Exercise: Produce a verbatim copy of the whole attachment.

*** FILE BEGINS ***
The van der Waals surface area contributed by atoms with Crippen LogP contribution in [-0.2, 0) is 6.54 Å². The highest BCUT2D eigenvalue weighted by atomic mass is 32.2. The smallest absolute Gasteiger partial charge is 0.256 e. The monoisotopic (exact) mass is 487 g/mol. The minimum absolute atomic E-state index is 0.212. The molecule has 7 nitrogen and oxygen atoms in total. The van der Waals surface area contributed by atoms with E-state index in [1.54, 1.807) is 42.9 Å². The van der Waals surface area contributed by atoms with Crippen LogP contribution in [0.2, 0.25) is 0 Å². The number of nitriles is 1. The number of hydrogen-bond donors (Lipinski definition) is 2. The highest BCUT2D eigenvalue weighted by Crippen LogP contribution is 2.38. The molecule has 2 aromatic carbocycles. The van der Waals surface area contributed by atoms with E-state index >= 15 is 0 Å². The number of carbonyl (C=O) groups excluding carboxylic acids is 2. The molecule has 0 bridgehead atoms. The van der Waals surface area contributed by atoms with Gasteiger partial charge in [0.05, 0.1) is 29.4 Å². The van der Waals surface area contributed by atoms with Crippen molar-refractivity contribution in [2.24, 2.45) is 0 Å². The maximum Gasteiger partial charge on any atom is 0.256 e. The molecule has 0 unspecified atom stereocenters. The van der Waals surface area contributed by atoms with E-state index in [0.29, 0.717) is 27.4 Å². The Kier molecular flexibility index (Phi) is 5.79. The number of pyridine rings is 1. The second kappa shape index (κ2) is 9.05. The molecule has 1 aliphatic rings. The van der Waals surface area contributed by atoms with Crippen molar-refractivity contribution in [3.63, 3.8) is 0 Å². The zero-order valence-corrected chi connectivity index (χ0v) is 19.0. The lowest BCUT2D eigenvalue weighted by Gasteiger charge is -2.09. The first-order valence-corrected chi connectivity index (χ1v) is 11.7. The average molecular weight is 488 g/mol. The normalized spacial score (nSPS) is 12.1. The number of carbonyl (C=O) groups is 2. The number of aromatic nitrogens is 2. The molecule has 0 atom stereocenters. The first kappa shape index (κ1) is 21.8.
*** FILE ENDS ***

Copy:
The van der Waals surface area contributed by atoms with Crippen LogP contribution in [-0.2, 0) is 6.54 Å². The highest BCUT2D eigenvalue weighted by atomic mass is 32.2. The smallest absolute Gasteiger partial charge is 0.256 e. The monoisotopic (exact) mass is 487 g/mol. The minimum absolute atomic E-state index is 0.212. The molecule has 7 nitrogen and oxygen atoms in total. The van der Waals surface area contributed by atoms with E-state index in [1.54, 1.807) is 42.9 Å². The van der Waals surface area contributed by atoms with Crippen LogP contribution in [0.2, 0.25) is 0 Å². The number of nitriles is 1. The number of hydrogen-bond donors (Lipinski definition) is 2. The highest BCUT2D eigenvalue weighted by Crippen LogP contribution is 2.38. The molecule has 2 aromatic carbocycles. The van der Waals surface area contributed by atoms with E-state index >= 15 is 0 Å². The number of carbonyl (C=O) groups excluding carboxylic acids is 2. The molecule has 0 bridgehead atoms. The van der Waals surface area contributed by atoms with Gasteiger partial charge in [0.05, 0.1) is 29.4 Å². The van der Waals surface area contributed by atoms with Crippen molar-refractivity contribution in [2.24, 2.45) is 0 Å². The maximum Gasteiger partial charge on any atom is 0.256 e. The molecule has 0 unspecified atom stereocenters. The van der Waals surface area contributed by atoms with E-state index in [0.29, 0.717) is 27.4 Å². The Kier molecular flexibility index (Phi) is 5.79. The number of pyridine rings is 1. The second kappa shape index (κ2) is 9.05. The molecule has 1 aliphatic rings. The van der Waals surface area contributed by atoms with Crippen molar-refractivity contribution in [3.63, 3.8) is 0 Å². The zero-order valence-corrected chi connectivity index (χ0v) is 19.0. The lowest BCUT2D eigenvalue weighted by Gasteiger charge is -2.09. The first-order valence-corrected chi connectivity index (χ1v) is 11.7. The average molecular weight is 488 g/mol. The normalized spacial score (nSPS) is 12.1. The number of carbonyl (C=O) groups is 2. The number of aromatic nitrogens is 2. The molecule has 0 atom stereocenters. The first kappa shape index (κ1) is 21.8.